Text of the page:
The Player example does things a bit differently to our sample code. Instead of using a QVideoWidget object directly, the Player example has a VideoWidget class that inherits from QVideoWidget. This means that functions can be added to provide functions such as full screen display, either on a double click or on a particular keypress.

     videoWidget = new VideoWidget(this);

     playlistModel = new PlaylistModel(this);

Camera Support

Creating still images and video.

Still Images

In order to capture an image we need to create a QCamera object and use it to initialize a QVideoWidget, so we can see where the camera is pointing - a viewfinder. The camera object is also used to initialize a new QCameraImageCapture object, imageCapture. All that is then needed is to start the camera, lock it so that the settings are not changed while the image capture occurs, capture the image, and finally unlock the camera ready for the next photo.

         camera = new QCamera;
         viewFinder = new QCameraViewfinder();


         imageCapture = new QCameraImageCapture(camera);


         //on half pressed shutter button


         //on shutter button pressed

         //on shutter button released

Note: Alternatively, we could have used a QGraphicsVideoItem as a viewfinder.

Video Clips

Previously we saw code that allowed the capture of a still image. Recording video requires the use of a QMediaRecorder object and a QAudioCaptureSource for sound.

To record video we need a camera object, as before, a media recorder and a viewfinder object. The media recorder object will need to be initialized.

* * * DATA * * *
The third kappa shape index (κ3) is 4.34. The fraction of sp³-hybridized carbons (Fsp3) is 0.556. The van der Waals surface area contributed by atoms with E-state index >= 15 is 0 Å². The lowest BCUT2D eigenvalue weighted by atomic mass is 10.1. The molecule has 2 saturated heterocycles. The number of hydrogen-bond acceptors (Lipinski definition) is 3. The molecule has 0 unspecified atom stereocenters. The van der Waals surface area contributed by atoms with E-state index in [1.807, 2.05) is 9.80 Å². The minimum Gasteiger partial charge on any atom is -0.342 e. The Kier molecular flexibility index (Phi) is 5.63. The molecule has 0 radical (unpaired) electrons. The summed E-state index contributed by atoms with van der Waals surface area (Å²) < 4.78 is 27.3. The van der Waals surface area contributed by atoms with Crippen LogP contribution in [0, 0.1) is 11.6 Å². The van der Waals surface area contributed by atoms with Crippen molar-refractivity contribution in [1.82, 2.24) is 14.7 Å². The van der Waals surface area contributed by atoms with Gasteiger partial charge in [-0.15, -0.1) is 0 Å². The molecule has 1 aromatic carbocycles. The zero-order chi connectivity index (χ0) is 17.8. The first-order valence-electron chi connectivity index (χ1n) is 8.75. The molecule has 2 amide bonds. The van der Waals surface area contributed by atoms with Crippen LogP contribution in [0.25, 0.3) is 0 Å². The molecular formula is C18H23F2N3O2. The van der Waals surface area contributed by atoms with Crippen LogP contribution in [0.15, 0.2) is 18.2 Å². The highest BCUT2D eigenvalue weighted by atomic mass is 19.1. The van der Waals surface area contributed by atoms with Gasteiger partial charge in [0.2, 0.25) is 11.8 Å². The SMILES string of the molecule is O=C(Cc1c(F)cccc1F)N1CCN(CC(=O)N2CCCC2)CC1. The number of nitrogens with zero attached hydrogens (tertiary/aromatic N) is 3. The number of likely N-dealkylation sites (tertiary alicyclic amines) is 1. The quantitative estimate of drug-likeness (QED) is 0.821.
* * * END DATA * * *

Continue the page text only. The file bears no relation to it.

camera = new QCamera;
 mediaRecorder = new QMediaRecorder(camera);


 //on shutter button pressed

Signals from the mediaRecorder can be connected to slots to react to changes in the state of the recorder or error events. Recording itself starts with the record() function of mediaRecorder being called, this causes the signal stateChanged() to be emitted. The recording process can be changed with the record(), pause(), stop() and setMuted() slots in QMediaRecorder.

When the camera is in video mode, as decided by the application, then as the shutter button is pressed the camera is locked as before but instead the record() function in QMediaRecorder is used.


Focusing is managed by the classes QCameraFocus and QCameraFocusControl. QCameraFocus allows the developer to set the general policy by means of the enums for the FocusMode and the FocusPointMode. FocusMode deals with settings such as AutoFocus, ContinuousFocus and InfinityFocus, whereas FocusPointMode deals with the various focus zones within the view. FocusPointMode has support for face recognition, center focus and a custom focus where the focus point can be specified.

Canceling Asynchronous Operations

Various operations such as image capture and auto focusing occur asynchrously. These operations can often be cancelled by the start of a new operation as long as this is supported by the backend. For image capture, the operation can be cancelled by calling cancelCapture(). For auto-focus, auto-exposure or white balance cancellation can be done by calling unlock(QCamera::LockFocus).

Platform Notes


Record a Sound Source

AudioRecorder is a demonstration of the discovery of the supported devices and codecs and the use of recording functions in the QMediaRecorder class.

Play a Media File

The Player example is a simple multimedia player. Select a video file to play, stop, pause, show in fullscreen or manipulate various image attributes using the Color Options button.

Slide Show

The Slide Show shows the use of the QMediaImageViewer and QVideoWidget classes.

Camera Example

The Camera Example shows how use the QtMultimediaKit API to quickly write a camera application in C++.

QML Camera Example

The QML Camera Example demonstrates still image capture and controls using the QML plugin. Video recording is not currently available.

QML Video Example

The QML Video Example demonstrates the various manipulations (move; resize; rotate; change aspect ratio) which can be applied to QML Video and Camera items.

It also shows how native code can be combined with QML to implement more advanced functionality - in this case, C++ code is used to calculate the QML frame rate and (on Symbian) the graphics memory consumption; these metrics are rendered in QML as semi-transparent items overlaid on the video content.

QML Video Shader Effects Example